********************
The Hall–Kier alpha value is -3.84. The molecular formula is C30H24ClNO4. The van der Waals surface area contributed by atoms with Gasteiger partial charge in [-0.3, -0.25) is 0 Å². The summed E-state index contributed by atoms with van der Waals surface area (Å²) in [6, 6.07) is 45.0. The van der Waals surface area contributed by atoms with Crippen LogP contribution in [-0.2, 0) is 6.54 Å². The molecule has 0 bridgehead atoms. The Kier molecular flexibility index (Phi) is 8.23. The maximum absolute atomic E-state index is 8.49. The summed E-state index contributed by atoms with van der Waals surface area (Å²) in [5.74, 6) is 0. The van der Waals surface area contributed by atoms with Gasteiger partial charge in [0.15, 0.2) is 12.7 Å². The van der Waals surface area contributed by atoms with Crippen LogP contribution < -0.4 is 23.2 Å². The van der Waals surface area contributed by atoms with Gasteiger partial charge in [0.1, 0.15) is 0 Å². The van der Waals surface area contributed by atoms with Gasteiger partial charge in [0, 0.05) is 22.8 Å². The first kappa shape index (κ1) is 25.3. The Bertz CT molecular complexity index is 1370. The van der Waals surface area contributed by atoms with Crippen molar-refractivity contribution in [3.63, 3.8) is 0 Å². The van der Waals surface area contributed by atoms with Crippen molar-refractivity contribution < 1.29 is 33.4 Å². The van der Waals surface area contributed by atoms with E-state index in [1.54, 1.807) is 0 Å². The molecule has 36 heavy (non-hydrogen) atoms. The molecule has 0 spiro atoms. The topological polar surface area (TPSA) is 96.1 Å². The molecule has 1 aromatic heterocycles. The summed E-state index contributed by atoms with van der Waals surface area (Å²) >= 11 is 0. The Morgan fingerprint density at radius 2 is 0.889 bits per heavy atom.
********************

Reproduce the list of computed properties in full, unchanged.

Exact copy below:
The Hall–Kier alpha value is -3.84. The molecular formula is C30H24ClNO4. The van der Waals surface area contributed by atoms with Gasteiger partial charge in [-0.3, -0.25) is 0 Å². The summed E-state index contributed by atoms with van der Waals surface area (Å²) in [6, 6.07) is 45.0. The van der Waals surface area contributed by atoms with Crippen LogP contribution in [-0.2, 0) is 6.54 Å². The molecule has 0 bridgehead atoms. The Kier molecular flexibility index (Phi) is 8.23. The maximum absolute atomic E-state index is 8.49. The summed E-state index contributed by atoms with van der Waals surface area (Å²) in [5.74, 6) is 0. The van der Waals surface area contributed by atoms with Gasteiger partial charge in [0.15, 0.2) is 12.7 Å². The van der Waals surface area contributed by atoms with Crippen LogP contribution < -0.4 is 23.2 Å². The van der Waals surface area contributed by atoms with Gasteiger partial charge in [0.1, 0.15) is 0 Å². The van der Waals surface area contributed by atoms with Gasteiger partial charge in [0, 0.05) is 22.8 Å². The first kappa shape index (κ1) is 25.3. The Bertz CT molecular complexity index is 1370. The van der Waals surface area contributed by atoms with Crippen molar-refractivity contribution in [3.63, 3.8) is 0 Å². The van der Waals surface area contributed by atoms with Crippen molar-refractivity contribution < 1.29 is 33.4 Å². The van der Waals surface area contributed by atoms with E-state index in [1.54, 1.807) is 0 Å². The molecule has 36 heavy (non-hydrogen) atoms. The molecule has 0 spiro atoms. The topological polar surface area (TPSA) is 96.1 Å². The molecule has 1 aromatic heterocycles. The summed E-state index contributed by atoms with van der Waals surface area (Å²) >= 11 is 0. The Morgan fingerprint density at radius 2 is 0.889 bits per heavy atom.